Milford senior to study abroad in Italy


Danielle Borst outside of Michigan State University.

Jessica Henning, Features Editor

Many students are familiar with the famous sights of Rome, including The Colosseum, St. Peter’s Square/and Basilica, or the Pantheon.

Senior Danielle Borst will be able to see these historic landmarks, and more. She will be traveling to Italy from July 18 to Aug. 3 as a part of an international immersion program through Michigan State University. The trip will include spending time in Florence and other major cities in Italy.

Originally, Borst had been booked on a trip with about 30 other students to spend time in France. The trip fell through due to logistical errors, with issues arising over flights available for the number of students. “It was kind of disappointing since I had wanted to go to France since I was a kid, but I’m still glad with the opportunity to go to Europe,” Borst said.

Borst came across the program trying to look for something else on MSU’s website and found the study abroad program for graduating high school seniors.

There were also other opportunities available for different countries and programs. It is a part of the First-year Seminars Abroad (FSA) program, with the goal to provide students with an “introductory college experience that combines the academic engagement characteristic of first-year seminars with the cultural and experiential learning characteristics of education abroad” (FSA website).  MSU’s first year seminars have an emphasis placed on the culture, “from art to music to fashion to food.”

Many students who study abroad do not know the language. According to, over 15% of UK adults feel discouraged to travel abroad due to their lack of native language knowledge.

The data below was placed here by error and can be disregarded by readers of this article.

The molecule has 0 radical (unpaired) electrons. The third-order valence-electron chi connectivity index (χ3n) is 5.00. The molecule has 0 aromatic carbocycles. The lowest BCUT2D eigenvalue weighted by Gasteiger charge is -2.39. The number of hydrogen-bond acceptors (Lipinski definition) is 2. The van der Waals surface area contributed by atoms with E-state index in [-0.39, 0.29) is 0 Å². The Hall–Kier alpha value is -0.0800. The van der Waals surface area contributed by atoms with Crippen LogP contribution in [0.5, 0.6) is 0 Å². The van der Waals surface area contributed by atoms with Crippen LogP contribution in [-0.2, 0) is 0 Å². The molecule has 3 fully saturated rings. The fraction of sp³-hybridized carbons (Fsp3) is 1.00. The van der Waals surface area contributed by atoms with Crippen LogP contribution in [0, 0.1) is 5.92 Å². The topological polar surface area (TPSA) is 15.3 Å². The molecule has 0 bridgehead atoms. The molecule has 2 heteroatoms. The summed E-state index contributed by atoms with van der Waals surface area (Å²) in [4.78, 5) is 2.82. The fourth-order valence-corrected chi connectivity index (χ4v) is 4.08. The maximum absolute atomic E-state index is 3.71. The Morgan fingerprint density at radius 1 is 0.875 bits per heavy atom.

Borst, who studied German for three years at Milford said, “I don’t know any Italian, only ‘grazie’ (thank you). I’ve been watching Italian children’s television shows in hopes to learn the language. By the time I go, I’ll learn some simple phrases, but not much conversational Italian.”

Approximately 11% of undergraduate college students study abroad — and since 2015 over 50% of those students have gone to Europe.

Of the 312 Seniors in Milford High School, statistically about 187 will attend a university, and in turn 20 will travel abroad. Additionally, according to NAFSA, 50% of American students that study abroad do go to Europe.

Studying abroad has shown significant benefits for college students. According to Marissa Lombardi, assistant teaching professor and director for the Master of Science in Global Studies and International Relations program at Northeastern University, in an interview with Penn State, studying abroad is beneficial “to work on cultural competencies, like being sensitive to other cultures, learning how to adapt to new situations, and tolerating ambiguity.”

Composed of 44 nations, Europe is racially and ethnically diverse.

“It will be interesting to see how different the people are and to see the difference in cultures, especially compared to America,” said Borst. Although the trip only involves staying in and traveling throughout Italy, it will be an immersive experience. “The plane’s going to be insane — it’s over an eight and a half hour long flight.”

When asked what she’s looking forward to most she immediately replied: “The food. Western Europeans statistically have more people with Celiac, so they have more gluten free options.” Borst was diagnosed with Celiac when she was in elementary school. In the United States it is often difficult to find gluten-free alternatives. Restaurants have menus with meals that don’t contain gluten, but are sometimes made on the same surface/with the same utensils as food containing gluten. So, in going to Europe, Borst will get to experience cuisine that is regularly cooked, instead of something prepared purely as an accommodation.

Borst’s advice to students going to college and wanting to study abroad? “Keep looking — there are opportunities out there at almost every school. Ask counselors if there are opportunities and seek them out yourself.”